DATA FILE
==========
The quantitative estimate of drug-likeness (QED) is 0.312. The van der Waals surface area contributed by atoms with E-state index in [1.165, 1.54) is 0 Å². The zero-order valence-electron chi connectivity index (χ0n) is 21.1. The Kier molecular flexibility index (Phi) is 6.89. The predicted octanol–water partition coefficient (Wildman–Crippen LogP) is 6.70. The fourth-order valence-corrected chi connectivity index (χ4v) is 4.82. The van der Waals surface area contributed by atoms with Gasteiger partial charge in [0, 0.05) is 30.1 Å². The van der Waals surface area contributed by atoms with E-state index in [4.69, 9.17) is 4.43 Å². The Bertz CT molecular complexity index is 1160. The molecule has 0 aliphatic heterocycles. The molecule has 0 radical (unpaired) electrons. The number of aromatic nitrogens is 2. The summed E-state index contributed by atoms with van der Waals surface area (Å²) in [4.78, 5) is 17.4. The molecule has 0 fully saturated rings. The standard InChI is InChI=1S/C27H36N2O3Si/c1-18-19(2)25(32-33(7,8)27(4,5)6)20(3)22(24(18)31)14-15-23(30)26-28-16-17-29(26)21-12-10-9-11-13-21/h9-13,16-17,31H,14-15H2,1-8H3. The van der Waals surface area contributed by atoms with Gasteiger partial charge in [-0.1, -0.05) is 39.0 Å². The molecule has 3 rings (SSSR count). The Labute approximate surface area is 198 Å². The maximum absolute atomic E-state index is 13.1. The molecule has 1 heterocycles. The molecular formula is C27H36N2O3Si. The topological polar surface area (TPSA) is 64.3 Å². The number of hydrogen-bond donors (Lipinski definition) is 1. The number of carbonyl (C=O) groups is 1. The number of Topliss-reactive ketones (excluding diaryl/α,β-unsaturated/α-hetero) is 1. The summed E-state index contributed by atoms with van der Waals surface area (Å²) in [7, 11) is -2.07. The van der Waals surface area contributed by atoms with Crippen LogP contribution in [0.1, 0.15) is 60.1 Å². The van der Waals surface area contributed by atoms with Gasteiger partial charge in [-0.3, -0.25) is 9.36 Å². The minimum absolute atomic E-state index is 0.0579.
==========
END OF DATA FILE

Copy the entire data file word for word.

The quantitative estimate of drug-likeness (QED) is 0.312. The van der Waals surface area contributed by atoms with E-state index in [1.165, 1.54) is 0 Å². The zero-order valence-electron chi connectivity index (χ0n) is 21.1. The Kier molecular flexibility index (Phi) is 6.89. The predicted octanol–water partition coefficient (Wildman–Crippen LogP) is 6.70. The fourth-order valence-corrected chi connectivity index (χ4v) is 4.82. The van der Waals surface area contributed by atoms with Gasteiger partial charge in [0, 0.05) is 30.1 Å². The van der Waals surface area contributed by atoms with E-state index in [4.69, 9.17) is 4.43 Å². The Bertz CT molecular complexity index is 1160. The molecule has 0 aliphatic heterocycles. The molecule has 0 radical (unpaired) electrons. The number of aromatic nitrogens is 2. The summed E-state index contributed by atoms with van der Waals surface area (Å²) in [4.78, 5) is 17.4. The molecule has 0 fully saturated rings. The standard InChI is InChI=1S/C27H36N2O3Si/c1-18-19(2)25(32-33(7,8)27(4,5)6)20(3)22(24(18)31)14-15-23(30)26-28-16-17-29(26)21-12-10-9-11-13-21/h9-13,16-17,31H,14-15H2,1-8H3. The van der Waals surface area contributed by atoms with Gasteiger partial charge in [-0.1, -0.05) is 39.0 Å². The molecule has 3 rings (SSSR count). The Labute approximate surface area is 198 Å². The maximum absolute atomic E-state index is 13.1. The molecule has 1 heterocycles. The molecular formula is C27H36N2O3Si. The topological polar surface area (TPSA) is 64.3 Å². The number of hydrogen-bond donors (Lipinski definition) is 1. The number of carbonyl (C=O) groups is 1. The number of Topliss-reactive ketones (excluding diaryl/α,β-unsaturated/α-hetero) is 1. The summed E-state index contributed by atoms with van der Waals surface area (Å²) in [7, 11) is -2.07. The van der Waals surface area contributed by atoms with Crippen LogP contribution in [0.1, 0.15) is 60.1 Å². The van der Waals surface area contributed by atoms with Gasteiger partial charge in [-0.3, -0.25) is 9.36 Å². The minimum absolute atomic E-state index is 0.0579.